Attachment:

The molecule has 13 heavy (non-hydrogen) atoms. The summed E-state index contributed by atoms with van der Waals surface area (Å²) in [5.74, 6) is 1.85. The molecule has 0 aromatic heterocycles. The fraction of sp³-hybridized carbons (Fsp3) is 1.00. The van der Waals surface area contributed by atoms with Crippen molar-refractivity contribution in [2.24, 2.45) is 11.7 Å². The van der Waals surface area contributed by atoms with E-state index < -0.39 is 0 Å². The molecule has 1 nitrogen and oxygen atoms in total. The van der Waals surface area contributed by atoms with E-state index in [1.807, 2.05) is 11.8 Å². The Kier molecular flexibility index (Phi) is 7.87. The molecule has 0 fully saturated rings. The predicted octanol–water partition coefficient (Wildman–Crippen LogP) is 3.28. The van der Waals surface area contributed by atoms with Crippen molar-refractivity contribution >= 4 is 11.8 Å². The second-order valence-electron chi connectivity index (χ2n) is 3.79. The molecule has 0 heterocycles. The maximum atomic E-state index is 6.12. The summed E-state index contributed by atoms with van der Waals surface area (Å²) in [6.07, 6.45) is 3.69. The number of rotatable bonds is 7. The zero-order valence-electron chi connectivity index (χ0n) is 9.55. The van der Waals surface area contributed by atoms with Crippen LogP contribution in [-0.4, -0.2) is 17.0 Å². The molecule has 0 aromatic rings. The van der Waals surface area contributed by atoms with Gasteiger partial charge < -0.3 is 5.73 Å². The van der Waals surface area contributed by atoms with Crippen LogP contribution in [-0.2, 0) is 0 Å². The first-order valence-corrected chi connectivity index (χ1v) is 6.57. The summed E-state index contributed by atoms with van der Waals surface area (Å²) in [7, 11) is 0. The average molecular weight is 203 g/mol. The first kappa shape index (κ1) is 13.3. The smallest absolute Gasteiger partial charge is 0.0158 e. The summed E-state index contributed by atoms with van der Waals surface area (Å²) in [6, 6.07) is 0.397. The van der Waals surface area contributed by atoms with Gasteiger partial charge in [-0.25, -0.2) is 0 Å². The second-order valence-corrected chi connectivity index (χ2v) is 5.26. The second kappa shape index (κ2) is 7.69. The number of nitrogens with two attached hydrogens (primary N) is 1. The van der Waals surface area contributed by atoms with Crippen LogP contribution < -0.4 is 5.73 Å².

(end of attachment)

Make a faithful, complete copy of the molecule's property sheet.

The molecule has 13 heavy (non-hydrogen) atoms. The summed E-state index contributed by atoms with van der Waals surface area (Å²) in [5.74, 6) is 1.85. The molecule has 0 aromatic heterocycles. The fraction of sp³-hybridized carbons (Fsp3) is 1.00. The van der Waals surface area contributed by atoms with Crippen molar-refractivity contribution in [2.24, 2.45) is 11.7 Å². The van der Waals surface area contributed by atoms with E-state index < -0.39 is 0 Å². The molecule has 1 nitrogen and oxygen atoms in total. The van der Waals surface area contributed by atoms with E-state index in [1.807, 2.05) is 11.8 Å². The Kier molecular flexibility index (Phi) is 7.87. The molecule has 0 fully saturated rings. The predicted octanol–water partition coefficient (Wildman–Crippen LogP) is 3.28. The van der Waals surface area contributed by atoms with Crippen molar-refractivity contribution >= 4 is 11.8 Å². The second-order valence-electron chi connectivity index (χ2n) is 3.79. The molecule has 0 heterocycles. The maximum atomic E-state index is 6.12. The summed E-state index contributed by atoms with van der Waals surface area (Å²) in [6.07, 6.45) is 3.69. The number of rotatable bonds is 7. The zero-order valence-electron chi connectivity index (χ0n) is 9.55. The van der Waals surface area contributed by atoms with Crippen LogP contribution in [-0.4, -0.2) is 17.0 Å². The molecule has 0 aromatic rings. The van der Waals surface area contributed by atoms with Gasteiger partial charge < -0.3 is 5.73 Å². The van der Waals surface area contributed by atoms with Crippen LogP contribution in [-0.2, 0) is 0 Å². The first-order valence-corrected chi connectivity index (χ1v) is 6.57. The summed E-state index contributed by atoms with van der Waals surface area (Å²) in [7, 11) is 0. The average molecular weight is 203 g/mol. The first kappa shape index (κ1) is 13.3. The smallest absolute Gasteiger partial charge is 0.0158 e. The summed E-state index contributed by atoms with van der Waals surface area (Å²) in [6, 6.07) is 0.397. The van der Waals surface area contributed by atoms with Gasteiger partial charge in [-0.25, -0.2) is 0 Å². The second-order valence-corrected chi connectivity index (χ2v) is 5.26. The second kappa shape index (κ2) is 7.69. The number of nitrogens with two attached hydrogens (primary N) is 1. The van der Waals surface area contributed by atoms with Crippen LogP contribution < -0.4 is 5.73 Å².